WASHINGTON Defense Secretary Robert Gates announced plans on Tuesday to overhaul Cold War-era rules on selling military equipment and technology abroad, saying they undermined national security, hurt defense industries and caused friction with allies.
Outlining a major administration effort championed by U.S. industry but likely to face resistance in Congress, Gates called for streamlining a regulatory system guided by a "byzantine amalgam of authorities, roles and missions."
"America's decades-old, bureaucratically labyrinthine system does not serve our 21st-century security needs or our economic interests," Gates told an audience of business executives in Washington.
"It is clear our current limitations in this area undermine our ability to work with and through partners to confront shared threats and challenges -- from terrorism to rogue states to rising powers."
Gates proposed a new system where "higher walls are placed around fewer, more critical items," and one which would streamline regulations to create a single export control list, a single licensing agency and a single enforcement agency.
He said the Obama administration would start laying the groundwork for these reforms in the coming months and "would love" to get legislation approved this year.
"We need a system that dispenses with the 95 percent of 'easy' cases and lets us concentrate our resources on the remaining 5 percent," Gates said.
Evoking national security as the main reason to overhaul export controls is a departure from failed attempts at reform in years past, which focused instead on how the rules hurt American industry by reducing U.S. exports.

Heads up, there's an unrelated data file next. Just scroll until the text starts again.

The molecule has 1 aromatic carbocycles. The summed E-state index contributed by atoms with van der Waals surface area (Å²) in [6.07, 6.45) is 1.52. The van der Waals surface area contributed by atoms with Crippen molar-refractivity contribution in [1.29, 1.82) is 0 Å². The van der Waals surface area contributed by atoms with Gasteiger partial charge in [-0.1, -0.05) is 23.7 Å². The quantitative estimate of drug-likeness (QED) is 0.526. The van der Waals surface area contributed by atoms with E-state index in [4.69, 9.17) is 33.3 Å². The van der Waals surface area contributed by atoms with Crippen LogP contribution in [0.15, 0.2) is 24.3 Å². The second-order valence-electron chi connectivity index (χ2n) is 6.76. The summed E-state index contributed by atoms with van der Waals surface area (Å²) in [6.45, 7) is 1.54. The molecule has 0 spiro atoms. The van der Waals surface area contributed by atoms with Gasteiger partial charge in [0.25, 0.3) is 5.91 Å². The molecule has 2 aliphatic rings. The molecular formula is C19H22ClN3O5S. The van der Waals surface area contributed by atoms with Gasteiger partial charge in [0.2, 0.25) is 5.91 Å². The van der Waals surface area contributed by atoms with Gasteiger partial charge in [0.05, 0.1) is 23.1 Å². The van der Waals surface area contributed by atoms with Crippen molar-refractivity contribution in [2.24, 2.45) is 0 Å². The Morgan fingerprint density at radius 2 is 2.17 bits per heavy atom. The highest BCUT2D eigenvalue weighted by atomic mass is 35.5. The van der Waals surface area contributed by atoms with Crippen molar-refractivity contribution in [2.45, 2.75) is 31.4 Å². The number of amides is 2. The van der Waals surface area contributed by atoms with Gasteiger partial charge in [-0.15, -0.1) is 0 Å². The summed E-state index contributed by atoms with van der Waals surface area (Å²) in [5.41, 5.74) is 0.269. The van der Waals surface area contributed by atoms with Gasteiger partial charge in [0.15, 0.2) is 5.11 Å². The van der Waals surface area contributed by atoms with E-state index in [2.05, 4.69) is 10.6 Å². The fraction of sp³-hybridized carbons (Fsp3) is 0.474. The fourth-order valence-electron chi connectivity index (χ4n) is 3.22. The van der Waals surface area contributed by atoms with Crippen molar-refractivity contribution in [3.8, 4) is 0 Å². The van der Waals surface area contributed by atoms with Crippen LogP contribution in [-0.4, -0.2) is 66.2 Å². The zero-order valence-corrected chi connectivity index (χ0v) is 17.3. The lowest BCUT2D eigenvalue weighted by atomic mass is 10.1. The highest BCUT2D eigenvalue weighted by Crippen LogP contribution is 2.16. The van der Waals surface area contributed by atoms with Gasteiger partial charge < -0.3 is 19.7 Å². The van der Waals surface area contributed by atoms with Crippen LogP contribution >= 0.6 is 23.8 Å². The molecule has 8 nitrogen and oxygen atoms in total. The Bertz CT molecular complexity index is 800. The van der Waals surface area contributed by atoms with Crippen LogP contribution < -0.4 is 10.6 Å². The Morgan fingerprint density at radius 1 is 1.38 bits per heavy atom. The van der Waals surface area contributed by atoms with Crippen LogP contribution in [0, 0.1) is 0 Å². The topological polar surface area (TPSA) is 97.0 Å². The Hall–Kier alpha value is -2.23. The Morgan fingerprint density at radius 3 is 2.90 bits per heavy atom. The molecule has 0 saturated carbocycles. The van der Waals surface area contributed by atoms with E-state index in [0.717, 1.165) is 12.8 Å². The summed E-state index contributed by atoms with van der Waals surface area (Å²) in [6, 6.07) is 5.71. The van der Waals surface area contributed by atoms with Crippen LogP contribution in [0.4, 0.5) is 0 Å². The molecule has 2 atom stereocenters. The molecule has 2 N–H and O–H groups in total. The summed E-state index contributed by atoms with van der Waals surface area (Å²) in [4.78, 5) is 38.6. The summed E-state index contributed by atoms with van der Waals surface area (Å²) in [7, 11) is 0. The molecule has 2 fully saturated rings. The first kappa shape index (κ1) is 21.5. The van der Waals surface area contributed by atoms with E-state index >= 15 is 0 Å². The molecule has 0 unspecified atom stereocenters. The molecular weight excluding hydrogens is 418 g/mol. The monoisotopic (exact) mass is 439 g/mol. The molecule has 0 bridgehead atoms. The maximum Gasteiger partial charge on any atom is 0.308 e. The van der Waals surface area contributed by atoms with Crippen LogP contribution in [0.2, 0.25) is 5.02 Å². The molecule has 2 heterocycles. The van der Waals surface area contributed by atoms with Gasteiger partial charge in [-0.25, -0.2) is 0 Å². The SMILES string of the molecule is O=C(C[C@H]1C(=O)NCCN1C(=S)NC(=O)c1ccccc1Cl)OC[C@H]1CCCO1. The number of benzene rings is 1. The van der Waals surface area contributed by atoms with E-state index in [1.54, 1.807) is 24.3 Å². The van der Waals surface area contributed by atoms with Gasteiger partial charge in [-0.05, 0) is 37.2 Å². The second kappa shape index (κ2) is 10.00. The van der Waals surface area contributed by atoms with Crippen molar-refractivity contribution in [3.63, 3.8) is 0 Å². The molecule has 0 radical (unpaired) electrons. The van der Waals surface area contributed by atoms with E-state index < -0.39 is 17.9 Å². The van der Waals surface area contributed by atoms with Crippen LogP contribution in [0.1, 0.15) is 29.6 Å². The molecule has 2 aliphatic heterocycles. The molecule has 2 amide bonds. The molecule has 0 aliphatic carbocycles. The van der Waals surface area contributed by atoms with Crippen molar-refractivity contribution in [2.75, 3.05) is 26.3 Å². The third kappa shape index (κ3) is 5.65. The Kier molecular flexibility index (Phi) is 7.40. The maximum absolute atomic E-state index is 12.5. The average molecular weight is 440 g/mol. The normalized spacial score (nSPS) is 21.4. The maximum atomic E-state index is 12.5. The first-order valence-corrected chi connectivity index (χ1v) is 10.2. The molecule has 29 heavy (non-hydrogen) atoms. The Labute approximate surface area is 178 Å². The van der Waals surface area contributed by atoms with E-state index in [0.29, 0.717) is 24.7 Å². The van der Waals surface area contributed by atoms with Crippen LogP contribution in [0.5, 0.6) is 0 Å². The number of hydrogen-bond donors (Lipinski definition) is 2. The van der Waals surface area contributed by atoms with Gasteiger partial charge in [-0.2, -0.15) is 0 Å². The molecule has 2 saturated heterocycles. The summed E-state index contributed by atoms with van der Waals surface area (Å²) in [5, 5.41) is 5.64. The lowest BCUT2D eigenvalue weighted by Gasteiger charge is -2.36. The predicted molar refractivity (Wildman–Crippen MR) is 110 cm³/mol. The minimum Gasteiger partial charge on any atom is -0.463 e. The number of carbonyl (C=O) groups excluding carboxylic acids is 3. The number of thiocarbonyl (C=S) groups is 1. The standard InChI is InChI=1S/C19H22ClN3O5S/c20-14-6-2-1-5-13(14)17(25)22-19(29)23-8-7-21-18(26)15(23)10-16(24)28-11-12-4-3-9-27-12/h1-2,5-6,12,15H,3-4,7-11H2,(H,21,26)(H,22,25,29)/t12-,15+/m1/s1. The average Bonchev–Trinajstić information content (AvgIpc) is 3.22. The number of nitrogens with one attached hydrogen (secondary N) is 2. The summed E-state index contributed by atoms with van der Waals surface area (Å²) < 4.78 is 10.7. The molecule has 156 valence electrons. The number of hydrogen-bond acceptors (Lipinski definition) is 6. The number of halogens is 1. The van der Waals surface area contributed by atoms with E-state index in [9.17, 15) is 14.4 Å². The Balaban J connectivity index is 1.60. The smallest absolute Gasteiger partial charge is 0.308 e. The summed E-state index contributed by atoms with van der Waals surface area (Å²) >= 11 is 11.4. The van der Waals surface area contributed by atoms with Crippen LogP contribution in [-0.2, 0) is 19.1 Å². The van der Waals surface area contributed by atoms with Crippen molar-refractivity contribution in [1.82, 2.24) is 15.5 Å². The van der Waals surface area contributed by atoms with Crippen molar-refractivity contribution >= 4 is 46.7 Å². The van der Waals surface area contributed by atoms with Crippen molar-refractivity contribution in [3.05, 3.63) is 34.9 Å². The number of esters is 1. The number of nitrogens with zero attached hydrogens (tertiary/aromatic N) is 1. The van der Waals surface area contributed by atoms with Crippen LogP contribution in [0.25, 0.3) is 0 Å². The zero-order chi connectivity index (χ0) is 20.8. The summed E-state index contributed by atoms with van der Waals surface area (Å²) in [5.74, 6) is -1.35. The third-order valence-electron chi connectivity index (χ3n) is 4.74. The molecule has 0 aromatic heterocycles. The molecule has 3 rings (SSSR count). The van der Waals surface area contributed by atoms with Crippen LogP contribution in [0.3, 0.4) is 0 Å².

CONTROLS COULD BOOST OUTPUT
A study by the Milken Institute for the National Association of Manufacturers estimated that modernizing export controls could boost real U.S. economic output by $64 billion and create 160,000 manufacturing jobs.
Executives welcomed the push but questioned whether Gates wasn't promising too much, too fast, given a heavy agenda in Congress that includes financial regulatory reform.
"It's very ambitious, to say the least," said Catherine Robinson, director of export controls for the National Association of Manufacturers.
Any reforms would have win over skeptics in Congress, adverse to relaxing controls on technologies sought by adversaries. Still, initial reaction from both Republicans and Obama's Democrats was positive, if cautious.
"We need to ensure it results in greater protection and monitoring of key defense items and technologies," said Howard McKeon, the ranking Republican member of the House Armed Services Committee.
Gates has criticized NATO allies for failing to invest enough in defense and championed getting U.S. technology into the hands of its closest allies.
In his speech, Gates said existing controls kept technology from allies, something which "tests their patience and goodwill and hinders their ability to operate with U.S. forces."
He cited a case of a British C-17 aircraft that spent hours disabled on the ground in Australia because U.S. law required Australians to seek U.S. permission before repairing it.
"These are two of our very strongest allies for God's sake," Gates exclaimed.
He called for the U.S. Senate to approve defense cooperation treaties with the United Kingdom and Australia before the summer recess in August.
A former director of the CIA, Gates noted how international consensus on technology transfer "has completely collapsed" since the end of the Cold War. He voiced hope that a simpler system could win back allies' support for restrictions.
(Editing by David Alexander and Chris Wilson)